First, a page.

Tony Furtado Brings it Home on Golden
If you’ve followed Tony Furtado’s prolific music career at all you won’t be surprised to know that his 15th album, Golden, is loaded with several impressive firsts. For the first time, he has self-produced and penned every track. It is also the first time his own artwork- a sculpture of a two-headed rabbit- has been featured on the cover. However, on what is… arguably his most engaging, masterful recording to date, one first marks this album more than any other. After 20 years of recording, touring basically living on the road, it is the first time Furtado has ever recorded an album in the town that he calls home.
Recorded, mixed and co-produced by friend and engineer Rob Stroup at 8-Ball Studio in Portland, OR, Golden, is the product of Furtado surrounded by the comforts of home, weaving his way through the diverse cultural fabric of a city rich with music, art and talent. In classic Furtado fashion, he explores the hills and valleys of familiar and new musical territory ranging from Americana, Celtic and folk to indie rock and pop. And while his award-winning playing and unforgettable leads are present throughout, it is his vocal presence, diverse arrangements and songwriting that take center stage on Golden.
From the sad horns and heartbreaking wait for “Angelina” to the broken man portrayed in the pedal steel-driven ballad “Man Down,” and poignant, other-worldly ode “Angels We Know,” his relaxed vocal delivery, pointed stories and melodic phrasing bring a powerful authenticity to each song. Combined with masterful production- a swirling undercurrent of unique instrumentation, percussion, and sweet harmonies- makes Golden a truly landmark album for Furtado.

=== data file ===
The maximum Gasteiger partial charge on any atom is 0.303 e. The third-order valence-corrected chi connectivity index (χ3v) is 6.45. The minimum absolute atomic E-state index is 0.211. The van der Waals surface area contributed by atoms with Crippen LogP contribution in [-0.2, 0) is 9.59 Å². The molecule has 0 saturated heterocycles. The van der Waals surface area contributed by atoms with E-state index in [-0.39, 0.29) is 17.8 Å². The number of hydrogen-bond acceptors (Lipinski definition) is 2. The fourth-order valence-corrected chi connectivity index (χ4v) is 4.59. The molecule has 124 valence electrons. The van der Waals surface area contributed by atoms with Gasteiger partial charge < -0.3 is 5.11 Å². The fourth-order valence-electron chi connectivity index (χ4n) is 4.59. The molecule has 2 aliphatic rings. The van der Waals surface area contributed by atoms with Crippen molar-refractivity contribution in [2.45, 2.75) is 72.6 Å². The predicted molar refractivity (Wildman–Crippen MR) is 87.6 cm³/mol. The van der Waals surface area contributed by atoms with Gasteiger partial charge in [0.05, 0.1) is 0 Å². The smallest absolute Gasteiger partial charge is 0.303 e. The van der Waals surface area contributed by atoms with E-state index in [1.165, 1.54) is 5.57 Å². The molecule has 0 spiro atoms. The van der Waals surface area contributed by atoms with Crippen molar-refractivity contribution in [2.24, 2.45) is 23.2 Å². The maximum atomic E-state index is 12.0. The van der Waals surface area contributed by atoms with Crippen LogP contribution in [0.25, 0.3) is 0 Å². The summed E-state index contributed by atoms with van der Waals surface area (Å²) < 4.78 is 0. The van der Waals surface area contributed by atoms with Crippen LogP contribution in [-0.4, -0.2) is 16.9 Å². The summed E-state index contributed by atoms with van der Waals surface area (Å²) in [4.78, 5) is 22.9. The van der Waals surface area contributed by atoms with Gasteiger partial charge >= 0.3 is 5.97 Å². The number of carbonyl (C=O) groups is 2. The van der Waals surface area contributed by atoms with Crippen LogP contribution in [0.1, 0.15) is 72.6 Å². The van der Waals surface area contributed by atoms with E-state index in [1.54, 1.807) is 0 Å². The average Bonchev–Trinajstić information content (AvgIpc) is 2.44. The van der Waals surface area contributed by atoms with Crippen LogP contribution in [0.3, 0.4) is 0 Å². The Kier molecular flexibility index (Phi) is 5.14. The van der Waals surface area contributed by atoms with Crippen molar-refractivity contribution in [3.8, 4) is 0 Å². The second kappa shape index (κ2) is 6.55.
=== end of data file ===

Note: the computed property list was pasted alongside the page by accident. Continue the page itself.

Inspiration for the songs and music came from his many experiences around the River City while on hiatus from the road. His weekly residencies at local venues The Woods and The Secret Society provided him an opportunity to broaden his palette and share his tunes with a huge swath of songwriters, including Casey Neill, Jeremy Wilson, Dangermuffin and Kenny White. An online songwriting “club” hosted by Adam Levy where he was joined by songwriters like Ari Hest, Vienna Teng, and Garrison Starr, spawned the rootsy “In the Hollow” and the driving devilry of “Can’t Lie Down.” Even the local art provided inspiration. The infectious instrumental “Portlandia” is classic Furtado and named after a Raymond Kaskey sculpture located above the entrance of a downtown building.
“In the past 5 years, I’ve really worked my way into the fabric of this town,” said Furtado. “The experiences I’ve had, the talented people I’ve met- it just felt right to make the record here. It was so easy to pop in or out of the studio when I wanted to overdub something or have a friend come in to play on a tune. It allowed for a lot of collaboration and inspiration to be captured from everyday life.”
Many of Furtado’s local compadres, added their talents to the Golden sessions- artists like Paul Brainard (pedal steel), Ezra Holbrook (vocals), Jim Brunberg (vocals), Anders Bergstrom (drums), Stephanie Schneiderman (vocals), Scott Law (mandolin), Drew Shoals (drums), Tye North (bass) and Johnny Connolly (accordion)- are heard throughout.
An award winning banjo and slide guitar player who has recorded with the likes of Allison Krauss, Kelly Joe Phelps and Jerry Douglas, Tony Furtado has lived primarily on the road for the last two decades. And while he’s resided in many towns, they’ve mostly been temporary spaces. Now this consummate troubadour and indie label darling has finally found a place to call home. And if Golden is any indication of what home can do, we all hope he never leaves.
Agency Logan Bosemer at Atomic Nashville